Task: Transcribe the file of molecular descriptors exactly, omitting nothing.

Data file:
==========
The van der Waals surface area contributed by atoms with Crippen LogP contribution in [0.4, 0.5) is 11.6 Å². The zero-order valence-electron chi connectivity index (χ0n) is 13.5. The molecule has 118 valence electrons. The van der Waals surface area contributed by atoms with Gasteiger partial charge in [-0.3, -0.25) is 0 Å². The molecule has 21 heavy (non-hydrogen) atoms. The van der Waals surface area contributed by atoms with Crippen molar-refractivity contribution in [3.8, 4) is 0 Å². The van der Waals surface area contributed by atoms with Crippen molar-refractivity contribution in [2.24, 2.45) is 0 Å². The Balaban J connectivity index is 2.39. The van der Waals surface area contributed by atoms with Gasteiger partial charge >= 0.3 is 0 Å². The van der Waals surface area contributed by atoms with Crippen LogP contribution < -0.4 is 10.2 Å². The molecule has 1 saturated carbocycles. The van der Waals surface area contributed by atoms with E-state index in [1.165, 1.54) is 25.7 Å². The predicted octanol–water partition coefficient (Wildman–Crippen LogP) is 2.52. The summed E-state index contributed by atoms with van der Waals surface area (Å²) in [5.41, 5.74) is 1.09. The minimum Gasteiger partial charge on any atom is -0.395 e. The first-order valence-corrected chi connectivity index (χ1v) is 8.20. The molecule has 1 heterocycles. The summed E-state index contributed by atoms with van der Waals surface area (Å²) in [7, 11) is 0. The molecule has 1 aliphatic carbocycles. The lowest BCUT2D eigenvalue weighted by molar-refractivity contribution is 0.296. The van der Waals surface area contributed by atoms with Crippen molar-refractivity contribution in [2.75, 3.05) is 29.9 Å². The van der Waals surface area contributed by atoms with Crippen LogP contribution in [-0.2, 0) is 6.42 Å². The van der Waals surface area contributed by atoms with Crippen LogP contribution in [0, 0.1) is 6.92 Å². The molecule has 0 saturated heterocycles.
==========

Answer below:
The van der Waals surface area contributed by atoms with Crippen LogP contribution in [0.4, 0.5) is 11.6 Å². The zero-order valence-electron chi connectivity index (χ0n) is 13.5. The molecule has 118 valence electrons. The van der Waals surface area contributed by atoms with Gasteiger partial charge in [-0.3, -0.25) is 0 Å². The molecule has 21 heavy (non-hydrogen) atoms. The van der Waals surface area contributed by atoms with Crippen molar-refractivity contribution in [3.8, 4) is 0 Å². The van der Waals surface area contributed by atoms with Crippen molar-refractivity contribution in [2.24, 2.45) is 0 Å². The Balaban J connectivity index is 2.39. The van der Waals surface area contributed by atoms with Gasteiger partial charge >= 0.3 is 0 Å². The van der Waals surface area contributed by atoms with Crippen LogP contribution < -0.4 is 10.2 Å². The molecule has 1 saturated carbocycles. The van der Waals surface area contributed by atoms with E-state index in [1.165, 1.54) is 25.7 Å². The predicted octanol–water partition coefficient (Wildman–Crippen LogP) is 2.52. The summed E-state index contributed by atoms with van der Waals surface area (Å²) in [5.41, 5.74) is 1.09. The minimum Gasteiger partial charge on any atom is -0.395 e. The first-order valence-corrected chi connectivity index (χ1v) is 8.20. The molecule has 1 heterocycles. The summed E-state index contributed by atoms with van der Waals surface area (Å²) in [7, 11) is 0. The molecule has 1 aliphatic carbocycles. The lowest BCUT2D eigenvalue weighted by molar-refractivity contribution is 0.296. The van der Waals surface area contributed by atoms with Crippen molar-refractivity contribution in [2.75, 3.05) is 29.9 Å². The van der Waals surface area contributed by atoms with Crippen LogP contribution in [-0.2, 0) is 6.42 Å². The van der Waals surface area contributed by atoms with Crippen LogP contribution in [0, 0.1) is 6.92 Å². The molecule has 0 saturated heterocycles.